*sighs

its repeatable, because I do it all the time. Instead of visualisation I deny the existence of self. Joined with the breathing and I think so alternate tensing and untensing of the whole body, I experience this build of...something, don't know what it is, and pleasure starts filling my body. It feels like some liquid substance is coursing through.
If there is magic on this planet, it is contained in water. --Loren Eisley, The Immense Journey

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Re: What is Chi?
« Reply #96 on: November 04, 2008, 04:33:12 am »
thanks telarus this
http://www.youtube.com/watch?v=UxQd_kBse-c
 video shows much of what we are talking about on this page the use of leverage, getting out of the way, and chi as a perception/kinisthetics understanding of an attacker as well as some chi demonstrations at the end that are amazing. if this isn't the guy from the story it should be.
because of this conversation  i am getting inspired to take up aikido again. 

Chi demonstrations meaning external chi use, whatever that might be. Its interesting, because I've seen word of it before. Actually, I've done more than seen. I've had it used on me, several years ago. It wasn't in a martial arts context, but there was definetly something happening, either psychosomatic or otherwise. (lots of weird shit happened that night). Anyway, this friend started pulling his hands up along the sides of my body while I was standing, pulling them up, he said he was piling energy on my head. Funny I thought I could feel it, though he wasn't touching me. Then, he said to close my eyes, and he stood right in front of me and pushes his hands at my face from about a foot away. I started to feel something wash over my face, some sort of tingling, and I felt like I was going to fall over. It felt like something was pushing on my face, but his hands weren't touching me.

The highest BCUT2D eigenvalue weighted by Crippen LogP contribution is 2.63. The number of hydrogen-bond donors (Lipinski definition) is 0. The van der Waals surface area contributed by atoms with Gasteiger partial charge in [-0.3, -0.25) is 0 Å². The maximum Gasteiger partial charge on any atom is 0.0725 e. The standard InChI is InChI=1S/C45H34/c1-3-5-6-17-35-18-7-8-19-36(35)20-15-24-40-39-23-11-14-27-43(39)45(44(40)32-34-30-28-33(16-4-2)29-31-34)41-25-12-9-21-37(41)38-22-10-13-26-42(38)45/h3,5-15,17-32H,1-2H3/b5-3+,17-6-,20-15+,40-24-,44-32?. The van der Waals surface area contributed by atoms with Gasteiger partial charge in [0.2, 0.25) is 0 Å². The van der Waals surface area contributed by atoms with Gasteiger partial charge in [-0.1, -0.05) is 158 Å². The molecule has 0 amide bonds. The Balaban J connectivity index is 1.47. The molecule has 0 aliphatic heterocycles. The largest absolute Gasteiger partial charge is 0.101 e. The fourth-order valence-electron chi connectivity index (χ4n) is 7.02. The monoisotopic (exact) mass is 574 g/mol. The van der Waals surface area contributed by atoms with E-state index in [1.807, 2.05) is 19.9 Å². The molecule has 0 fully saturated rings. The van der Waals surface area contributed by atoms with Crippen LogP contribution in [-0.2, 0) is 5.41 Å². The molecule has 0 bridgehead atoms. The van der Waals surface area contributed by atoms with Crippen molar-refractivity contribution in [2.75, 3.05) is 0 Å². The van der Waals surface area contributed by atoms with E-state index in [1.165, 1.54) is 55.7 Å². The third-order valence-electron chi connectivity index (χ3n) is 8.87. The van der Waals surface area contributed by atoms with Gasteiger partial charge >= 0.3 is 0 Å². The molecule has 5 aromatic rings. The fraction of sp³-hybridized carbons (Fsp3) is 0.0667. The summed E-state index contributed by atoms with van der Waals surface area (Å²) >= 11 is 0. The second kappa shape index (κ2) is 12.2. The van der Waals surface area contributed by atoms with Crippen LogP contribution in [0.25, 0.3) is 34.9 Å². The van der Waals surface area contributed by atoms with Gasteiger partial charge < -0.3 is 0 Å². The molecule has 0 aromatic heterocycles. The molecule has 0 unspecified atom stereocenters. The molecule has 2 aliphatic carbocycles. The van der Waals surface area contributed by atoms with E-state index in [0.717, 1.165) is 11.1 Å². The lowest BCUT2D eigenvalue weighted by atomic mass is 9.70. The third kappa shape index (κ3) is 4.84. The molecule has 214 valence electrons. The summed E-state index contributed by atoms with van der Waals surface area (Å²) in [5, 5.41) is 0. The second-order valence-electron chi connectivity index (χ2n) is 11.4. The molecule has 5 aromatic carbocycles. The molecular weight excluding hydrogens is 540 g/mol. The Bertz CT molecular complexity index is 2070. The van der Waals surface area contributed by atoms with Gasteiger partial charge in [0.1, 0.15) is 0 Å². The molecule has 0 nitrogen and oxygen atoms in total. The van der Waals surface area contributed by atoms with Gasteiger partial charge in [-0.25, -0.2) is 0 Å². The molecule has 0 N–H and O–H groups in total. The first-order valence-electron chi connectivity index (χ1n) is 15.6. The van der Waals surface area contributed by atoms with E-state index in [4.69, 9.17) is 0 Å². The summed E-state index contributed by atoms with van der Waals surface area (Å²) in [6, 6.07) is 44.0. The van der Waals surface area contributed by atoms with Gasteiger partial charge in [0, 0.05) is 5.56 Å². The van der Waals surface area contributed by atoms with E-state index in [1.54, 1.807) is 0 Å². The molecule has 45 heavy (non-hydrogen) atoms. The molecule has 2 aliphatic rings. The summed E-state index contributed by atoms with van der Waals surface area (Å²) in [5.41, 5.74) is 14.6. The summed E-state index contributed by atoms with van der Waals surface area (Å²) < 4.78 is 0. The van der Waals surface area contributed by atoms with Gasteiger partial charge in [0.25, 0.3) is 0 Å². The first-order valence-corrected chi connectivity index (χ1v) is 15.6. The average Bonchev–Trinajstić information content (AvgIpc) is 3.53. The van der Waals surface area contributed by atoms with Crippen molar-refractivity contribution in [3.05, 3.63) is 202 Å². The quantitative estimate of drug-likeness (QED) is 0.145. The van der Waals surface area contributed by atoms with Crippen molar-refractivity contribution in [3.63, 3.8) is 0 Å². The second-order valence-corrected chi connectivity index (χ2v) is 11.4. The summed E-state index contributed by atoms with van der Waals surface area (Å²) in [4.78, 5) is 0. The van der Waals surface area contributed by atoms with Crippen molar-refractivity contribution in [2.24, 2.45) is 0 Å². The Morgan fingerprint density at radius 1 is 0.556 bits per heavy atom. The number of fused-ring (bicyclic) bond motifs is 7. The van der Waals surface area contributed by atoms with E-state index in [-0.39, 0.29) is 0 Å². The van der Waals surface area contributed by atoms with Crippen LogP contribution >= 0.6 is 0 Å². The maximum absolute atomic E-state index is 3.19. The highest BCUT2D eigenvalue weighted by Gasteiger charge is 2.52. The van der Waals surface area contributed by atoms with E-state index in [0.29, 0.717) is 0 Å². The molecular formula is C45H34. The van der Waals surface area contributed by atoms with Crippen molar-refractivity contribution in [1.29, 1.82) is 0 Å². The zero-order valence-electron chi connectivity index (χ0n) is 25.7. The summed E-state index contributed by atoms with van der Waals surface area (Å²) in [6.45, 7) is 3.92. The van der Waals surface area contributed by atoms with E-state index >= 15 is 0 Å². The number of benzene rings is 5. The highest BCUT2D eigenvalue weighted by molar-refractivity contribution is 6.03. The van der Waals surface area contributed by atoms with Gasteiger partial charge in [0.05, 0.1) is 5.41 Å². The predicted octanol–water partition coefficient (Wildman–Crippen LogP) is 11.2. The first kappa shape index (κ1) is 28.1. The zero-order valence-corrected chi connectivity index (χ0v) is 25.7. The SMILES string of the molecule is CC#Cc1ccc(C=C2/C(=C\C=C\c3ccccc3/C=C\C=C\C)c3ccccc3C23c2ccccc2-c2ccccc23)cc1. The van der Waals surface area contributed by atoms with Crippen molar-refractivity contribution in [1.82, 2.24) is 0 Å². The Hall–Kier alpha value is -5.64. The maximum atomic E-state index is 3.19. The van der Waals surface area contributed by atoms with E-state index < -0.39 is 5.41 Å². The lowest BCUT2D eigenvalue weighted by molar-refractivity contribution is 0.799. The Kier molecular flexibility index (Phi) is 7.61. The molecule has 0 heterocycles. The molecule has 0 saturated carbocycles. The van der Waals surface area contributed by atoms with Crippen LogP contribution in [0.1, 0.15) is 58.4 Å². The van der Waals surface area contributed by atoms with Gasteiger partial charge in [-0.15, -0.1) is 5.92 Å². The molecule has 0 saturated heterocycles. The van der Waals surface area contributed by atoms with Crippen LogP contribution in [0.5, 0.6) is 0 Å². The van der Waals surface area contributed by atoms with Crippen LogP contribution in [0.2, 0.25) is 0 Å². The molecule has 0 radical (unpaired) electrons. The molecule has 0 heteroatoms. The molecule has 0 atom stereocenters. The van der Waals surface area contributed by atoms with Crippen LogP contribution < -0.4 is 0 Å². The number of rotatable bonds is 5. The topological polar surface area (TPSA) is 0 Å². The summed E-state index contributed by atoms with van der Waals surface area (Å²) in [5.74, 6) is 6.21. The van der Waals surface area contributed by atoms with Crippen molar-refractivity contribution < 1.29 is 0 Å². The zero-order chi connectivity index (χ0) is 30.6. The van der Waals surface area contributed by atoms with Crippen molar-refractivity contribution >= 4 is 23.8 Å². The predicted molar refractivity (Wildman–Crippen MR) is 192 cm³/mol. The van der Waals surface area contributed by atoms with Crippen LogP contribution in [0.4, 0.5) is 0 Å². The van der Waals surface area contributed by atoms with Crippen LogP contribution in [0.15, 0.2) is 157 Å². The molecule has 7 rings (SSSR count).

I didn't fall, I kept my balance, but when he did it to several other people they did. He wasn't a martial arts master, he was some kid that had learned it somewhere.
If there is magic on this planet, it is contained in water. --Loren Eisley, The Immense Journey

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Re: What is Chi?
« Reply #97 on: November 04, 2008, 04:42:56 am »
I also just want to thank Telarus for posting good stuff and to keep it coming. Srsly.

Also, going to try to pull off the "extacy" breathing excercise right now. I'll let you know how it goes.
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Re: What is Chi?
« Reply #98 on: November 04, 2008, 04:55:23 am »
 :mittens:

I'd love it if you could break down your technique later (and any effects you got).

Quote
alternate tensing and untensing of the whole body

Haven't heard of this before. Could you describe it a bit more (along with the other/breathing aspects).
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Re: What is Chi?
« Reply #99 on: November 04, 2008, 05:32:44 am »
:mittens:

I'd love it if you could break down your technique later (and any effects you got).

Quote
alternate tensing and untensing of the whole body

Haven't heard of this before. Could you describe it a bit more (along with the other/breathing aspects).